A good victory to end the week on.
Week 326 is a vacation. I’m actually writing this from a sofa in the Lake District, where I can say I did a first: I climbed the hill an active project is named for! Yesterday, I took myself to the top of High Rigg. I wonder if that coincidence will ever a happen again.
18 March 2019
As expected, the past couple of weeks have been really intense: Monday and Tuesday up in Manchester, teaching the Digital Technologies module up at Hyper Island, before three days at Bulb back in London.
Teaching has gone well. Lots of content delivery up-front in the first week – skewed that way perhaps more so than was ideal, owing to time. As well as my usual lectures on Innovation & Trends (picking apart how technological trends are perceived and the major ones that have really underpinned the past decade) and AI (“How Computers (Don’t) Think”, a favourite of mine) I ran an afternoon workshop on programming.
I’m always wary of teaching programming and coding – especially in short periods of time. It can be really unsatisfying to deal with syntax errors or tooling issues early on when you have a very limited window; I’d rather spend that time usefully learning something. So what I did was focus on the feel and practice of programming. We used Google’s Blockly visual language, and, having learned a little about it, focused on its visual interpretation of Logo.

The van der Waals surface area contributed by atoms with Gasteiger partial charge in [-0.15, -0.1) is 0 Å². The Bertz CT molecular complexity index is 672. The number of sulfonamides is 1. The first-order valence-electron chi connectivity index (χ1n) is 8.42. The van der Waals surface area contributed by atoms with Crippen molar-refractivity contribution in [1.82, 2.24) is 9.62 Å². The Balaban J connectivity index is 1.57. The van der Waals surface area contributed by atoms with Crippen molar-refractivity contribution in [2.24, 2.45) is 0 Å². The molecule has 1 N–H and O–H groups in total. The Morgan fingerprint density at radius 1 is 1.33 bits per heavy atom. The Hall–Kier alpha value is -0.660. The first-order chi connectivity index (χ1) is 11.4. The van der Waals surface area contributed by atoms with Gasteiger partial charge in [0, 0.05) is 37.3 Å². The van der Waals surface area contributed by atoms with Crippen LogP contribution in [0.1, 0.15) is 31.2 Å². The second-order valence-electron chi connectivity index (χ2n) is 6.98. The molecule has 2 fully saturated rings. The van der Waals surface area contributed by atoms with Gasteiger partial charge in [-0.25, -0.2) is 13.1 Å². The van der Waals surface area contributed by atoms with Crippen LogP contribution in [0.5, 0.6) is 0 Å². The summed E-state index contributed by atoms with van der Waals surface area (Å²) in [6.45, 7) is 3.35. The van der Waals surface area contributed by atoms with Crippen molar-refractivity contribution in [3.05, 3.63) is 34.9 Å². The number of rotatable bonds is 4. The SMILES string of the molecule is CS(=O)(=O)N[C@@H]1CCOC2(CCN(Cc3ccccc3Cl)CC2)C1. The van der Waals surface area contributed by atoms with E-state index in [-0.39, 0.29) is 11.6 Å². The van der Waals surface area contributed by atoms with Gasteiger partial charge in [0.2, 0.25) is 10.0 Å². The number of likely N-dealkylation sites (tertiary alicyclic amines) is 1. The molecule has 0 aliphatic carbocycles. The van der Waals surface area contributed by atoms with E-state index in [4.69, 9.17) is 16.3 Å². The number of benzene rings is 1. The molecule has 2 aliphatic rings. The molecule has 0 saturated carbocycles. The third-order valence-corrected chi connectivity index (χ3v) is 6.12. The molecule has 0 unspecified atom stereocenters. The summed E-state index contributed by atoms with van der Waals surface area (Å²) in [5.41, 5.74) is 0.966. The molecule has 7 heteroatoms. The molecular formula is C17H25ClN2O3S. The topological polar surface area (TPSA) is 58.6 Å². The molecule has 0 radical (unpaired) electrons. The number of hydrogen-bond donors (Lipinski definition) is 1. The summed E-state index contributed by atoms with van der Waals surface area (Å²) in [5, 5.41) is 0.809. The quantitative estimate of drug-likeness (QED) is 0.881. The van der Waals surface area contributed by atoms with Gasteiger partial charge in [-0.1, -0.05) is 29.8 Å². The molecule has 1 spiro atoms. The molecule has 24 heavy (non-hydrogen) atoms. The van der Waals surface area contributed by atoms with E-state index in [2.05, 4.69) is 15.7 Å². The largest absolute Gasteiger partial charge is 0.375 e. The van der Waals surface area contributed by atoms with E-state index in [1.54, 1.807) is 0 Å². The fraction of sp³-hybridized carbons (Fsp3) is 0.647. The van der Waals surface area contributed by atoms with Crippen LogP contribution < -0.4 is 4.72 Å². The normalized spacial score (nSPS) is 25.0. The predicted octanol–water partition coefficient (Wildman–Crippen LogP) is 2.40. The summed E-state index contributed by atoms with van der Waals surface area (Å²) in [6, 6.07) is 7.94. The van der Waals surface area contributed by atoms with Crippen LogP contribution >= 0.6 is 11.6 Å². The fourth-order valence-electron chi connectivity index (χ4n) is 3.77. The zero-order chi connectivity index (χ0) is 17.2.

It’s no secret I’m a huge fan of Seymour Papert and his team’s work on Logo. It’s such a smartly designed domain-specific tool – but it also manages to take us on some useful journeys. By using it with the visual Blockly language in a browser, we avoid needing development environments or having ugly syntax errors. My idea then was to anchor what was happening in the Logo world back to programming practice. To that end: we learn about algorithms, and iteration, and variables and function (nouns and verbs) – before going into problems that require more conceptual modelling. Logo even gets you to debugging and ultimately refactoring quite nicely – going from describing individual turtle movements into abstracting them into verbs like